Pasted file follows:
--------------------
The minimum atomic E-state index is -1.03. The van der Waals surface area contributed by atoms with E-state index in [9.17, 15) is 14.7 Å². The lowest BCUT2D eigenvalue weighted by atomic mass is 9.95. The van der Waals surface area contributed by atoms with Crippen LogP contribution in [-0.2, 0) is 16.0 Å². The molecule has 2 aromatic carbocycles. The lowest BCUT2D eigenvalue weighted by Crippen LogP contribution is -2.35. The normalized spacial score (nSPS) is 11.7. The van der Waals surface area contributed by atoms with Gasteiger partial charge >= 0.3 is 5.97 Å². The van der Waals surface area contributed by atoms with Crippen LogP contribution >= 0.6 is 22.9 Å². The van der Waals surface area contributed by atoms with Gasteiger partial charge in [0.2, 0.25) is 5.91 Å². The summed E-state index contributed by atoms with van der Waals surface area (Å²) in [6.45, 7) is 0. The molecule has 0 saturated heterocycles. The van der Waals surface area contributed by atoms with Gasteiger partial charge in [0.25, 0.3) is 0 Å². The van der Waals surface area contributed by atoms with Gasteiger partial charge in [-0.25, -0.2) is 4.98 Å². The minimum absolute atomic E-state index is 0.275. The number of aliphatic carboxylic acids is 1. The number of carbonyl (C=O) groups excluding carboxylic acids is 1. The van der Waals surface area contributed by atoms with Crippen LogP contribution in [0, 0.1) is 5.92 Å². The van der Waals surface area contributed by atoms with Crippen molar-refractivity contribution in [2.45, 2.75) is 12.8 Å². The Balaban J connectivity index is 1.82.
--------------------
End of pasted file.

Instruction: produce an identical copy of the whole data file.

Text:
The minimum atomic E-state index is -1.03. The van der Waals surface area contributed by atoms with E-state index in [9.17, 15) is 14.7 Å². The lowest BCUT2D eigenvalue weighted by atomic mass is 9.95. The van der Waals surface area contributed by atoms with Crippen LogP contribution in [-0.2, 0) is 16.0 Å². The molecule has 2 aromatic carbocycles. The lowest BCUT2D eigenvalue weighted by Crippen LogP contribution is -2.35. The normalized spacial score (nSPS) is 11.7. The van der Waals surface area contributed by atoms with Gasteiger partial charge >= 0.3 is 5.97 Å². The van der Waals surface area contributed by atoms with Crippen LogP contribution >= 0.6 is 22.9 Å². The van der Waals surface area contributed by atoms with Gasteiger partial charge in [0.2, 0.25) is 5.91 Å². The summed E-state index contributed by atoms with van der Waals surface area (Å²) in [6.45, 7) is 0. The molecule has 0 saturated heterocycles. The van der Waals surface area contributed by atoms with Gasteiger partial charge in [0.25, 0.3) is 0 Å². The van der Waals surface area contributed by atoms with Gasteiger partial charge in [-0.25, -0.2) is 4.98 Å². The minimum absolute atomic E-state index is 0.275. The number of aliphatic carboxylic acids is 1. The number of carbonyl (C=O) groups excluding carboxylic acids is 1. The van der Waals surface area contributed by atoms with Crippen LogP contribution in [0, 0.1) is 5.92 Å². The van der Waals surface area contributed by atoms with Crippen molar-refractivity contribution in [2.45, 2.75) is 12.8 Å². The Balaban J connectivity index is 1.82.